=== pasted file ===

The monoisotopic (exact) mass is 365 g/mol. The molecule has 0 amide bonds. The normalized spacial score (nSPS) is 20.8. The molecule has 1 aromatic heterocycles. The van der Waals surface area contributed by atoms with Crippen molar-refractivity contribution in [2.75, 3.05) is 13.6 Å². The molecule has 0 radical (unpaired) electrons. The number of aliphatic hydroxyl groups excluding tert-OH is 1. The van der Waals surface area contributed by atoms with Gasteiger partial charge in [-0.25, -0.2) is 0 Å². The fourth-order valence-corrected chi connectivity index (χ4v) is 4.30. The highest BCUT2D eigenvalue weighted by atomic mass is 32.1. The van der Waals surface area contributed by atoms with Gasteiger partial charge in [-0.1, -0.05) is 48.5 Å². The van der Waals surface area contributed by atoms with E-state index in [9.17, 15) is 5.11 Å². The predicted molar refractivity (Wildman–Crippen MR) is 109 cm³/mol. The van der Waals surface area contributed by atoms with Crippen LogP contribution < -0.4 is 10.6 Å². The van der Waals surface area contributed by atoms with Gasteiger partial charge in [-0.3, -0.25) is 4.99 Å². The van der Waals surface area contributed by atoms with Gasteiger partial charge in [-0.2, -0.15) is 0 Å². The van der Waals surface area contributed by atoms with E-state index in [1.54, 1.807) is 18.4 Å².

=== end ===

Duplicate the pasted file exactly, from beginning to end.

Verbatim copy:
The monoisotopic (exact) mass is 365 g/mol. The molecule has 0 amide bonds. The normalized spacial score (nSPS) is 20.8. The molecule has 1 aromatic heterocycles. The van der Waals surface area contributed by atoms with Crippen molar-refractivity contribution in [2.75, 3.05) is 13.6 Å². The molecule has 0 radical (unpaired) electrons. The number of aliphatic hydroxyl groups excluding tert-OH is 1. The van der Waals surface area contributed by atoms with Gasteiger partial charge in [-0.25, -0.2) is 0 Å². The fourth-order valence-corrected chi connectivity index (χ4v) is 4.30. The highest BCUT2D eigenvalue weighted by atomic mass is 32.1. The van der Waals surface area contributed by atoms with Gasteiger partial charge in [-0.1, -0.05) is 48.5 Å². The van der Waals surface area contributed by atoms with E-state index in [9.17, 15) is 5.11 Å². The predicted molar refractivity (Wildman–Crippen MR) is 109 cm³/mol. The van der Waals surface area contributed by atoms with Crippen LogP contribution < -0.4 is 10.6 Å². The van der Waals surface area contributed by atoms with Gasteiger partial charge in [-0.3, -0.25) is 4.99 Å². The van der Waals surface area contributed by atoms with Gasteiger partial charge in [-0.2, -0.15) is 0 Å². The van der Waals surface area contributed by atoms with E-state index in [1.54, 1.807) is 18.4 Å².